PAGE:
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MARKET TRENDS: THE FRONT-DRIVE ESCORTS

MARKET TRENDS: THE FRONT-DRIVE ESCORTS

Posted by Matt Bell on 2nd May 2019

In this Market Trends we look at three front-wheel drive Escorts; the Mk3, Mk4 and Mk5…

Escort Mk3 (1980-1986)

The Escort was one of those cars beloved by its owners and was the shining example of why people were Ford people. The mk3 was a brave thing then, being front-wheel drive and of the new, squared-off three-box design. But it was developed by no half measures, and the rally-proud Ford owners were quickly impressed with its agile handling, spritely engines, and clever packaging. It went to the top of the class, competing with the equally impressive Astra and the best, but still not quite there, efforts from Japan. Selling in droves through fleet managers and private buyers alike, the Escort was beloved once again – and the sporting heroes lived on with XR & RS badges.

As you would expect, or likely know, these fast Fords have long been desirable after their fleeting stations in the showrooms. Today, an early carburetted XR3 can go for as much as £20,000, an XR3i not far behind it – despite performance, and an RS Turbo over and above. Quite staggering from these models’ £5000-£10,000 range only 5 years ago – when they were still considered a bit pricey to some.

The wider range is benefitting from this growth too. Since 2014, average prices for the Mk3 Escort have doubled, even tripled. There is little point in the enthusiast trying to find a good Escort for less than £2000 today, and even slight changes in specification can command significant premiums. A 1.6 litre engine, Ghia trim, or cabriolet body can ask at least £500 on a likewise equipped car. Low numbers remaining and the legacy of the Mk1 & Mk2 classic prices are playing to its favour, unless you want to buy one.

Escort Mk4 (1986-1992)

The Mk4 came along 6 years later and was apparently very similar. Rounded edges and modernised interior kept it up to date, while largely the same engines continued service in a mechanical package that was proven effective. Not revolutionary, but such were the Escorts’ competitive strength and hold on the market that playing it safe this time worked.

Plenty sold and therefore plenty remain today, being that much newer than the Mk3. Prices are suppressed somewhat by supply, with a 1.6 Ghia being easily affordable for a grand or so, although they are noticeably on the up. Those watching the market over the last 5-10 years will have noticed that the bottom of the market has lifted, scruffy cars increasingly done up, and rejuvenated examples selling for multiples of thousands. XR3i and RS Turbo models are nearly as desirable as Mk3 cars and consequently ask nearly as much – over the past decade RS Turbos have climbed from below £10,000 to £15,000, some even asking around £20,000 today.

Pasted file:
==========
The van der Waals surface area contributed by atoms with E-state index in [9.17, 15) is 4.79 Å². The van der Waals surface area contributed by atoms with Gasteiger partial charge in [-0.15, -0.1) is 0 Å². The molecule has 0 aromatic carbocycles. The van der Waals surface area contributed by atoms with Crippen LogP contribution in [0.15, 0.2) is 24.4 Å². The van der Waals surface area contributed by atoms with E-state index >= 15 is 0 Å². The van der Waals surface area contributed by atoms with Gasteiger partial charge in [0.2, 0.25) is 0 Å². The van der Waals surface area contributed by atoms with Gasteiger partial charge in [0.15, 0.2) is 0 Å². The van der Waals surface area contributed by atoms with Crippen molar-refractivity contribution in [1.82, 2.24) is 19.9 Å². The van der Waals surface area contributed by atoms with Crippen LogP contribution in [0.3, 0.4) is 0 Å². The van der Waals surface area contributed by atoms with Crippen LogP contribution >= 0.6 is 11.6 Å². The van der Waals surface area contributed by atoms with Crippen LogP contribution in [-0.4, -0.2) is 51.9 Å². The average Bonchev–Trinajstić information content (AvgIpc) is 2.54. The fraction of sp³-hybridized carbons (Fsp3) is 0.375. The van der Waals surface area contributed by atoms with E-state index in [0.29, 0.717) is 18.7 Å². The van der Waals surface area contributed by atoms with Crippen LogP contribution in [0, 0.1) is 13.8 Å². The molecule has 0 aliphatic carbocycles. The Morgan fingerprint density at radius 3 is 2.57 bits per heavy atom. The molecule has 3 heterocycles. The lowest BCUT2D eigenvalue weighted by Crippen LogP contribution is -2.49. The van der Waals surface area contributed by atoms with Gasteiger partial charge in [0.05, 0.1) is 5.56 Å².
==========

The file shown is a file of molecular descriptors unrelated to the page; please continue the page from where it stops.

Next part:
The whole market is on the move, but the difference with the Mk3 is that there are still some stark bargains to be had in good condition. Specification and trim aren’t quite yet so important, and it seems that only the performance models are driving up prices for now.

Escort Mk5 (1990-1996)

The difficulties of living up to a name proved too cumbersome for the Mk5 Escort. It seemed as though too many laurels were rested upon, and a reputation for poor build quality of the early examples plagued the range until the end – and arguably spelled an early end for the Escort name. It took enough years to fix the Escort after its initial release in 1990 to have the decision set – the next big C-segment car would be called ‘Focus’.

But that apparently hasn’t stopped people buying them today. There is a growing appeal for these cars, their image once frequent on the roads and now fading away, as a point of retrospect if nothing else. Despite the Mk5 being a bit of a dud, Ford were, as ever, supremely clever in its marketing and this effect continues today. XR3i and RS2000 models in particular are being increasingly snapped up by keen enthusiasts of the 1990s performance hatch genre, and unusual models such as the 4×4 RS2000 generate quite a bit of interest in modern-classic circles. Then, of course, there is the RS Cosworth which has recently enjoyed a wave of growth that’s taken it into six-figures, even if its identity is somewhat of a conspiracy.

Nonetheless, as when new the Escort range is being pulled up by the image of the sporty models. Slight premiums are starting to take hold for Zetec-powered ones, but the remarkable abundance of low-mileage examples is maintaining a ceiling of around £2000-£3000 across the standard range. Still, this is up a good 70% or more over the last five years.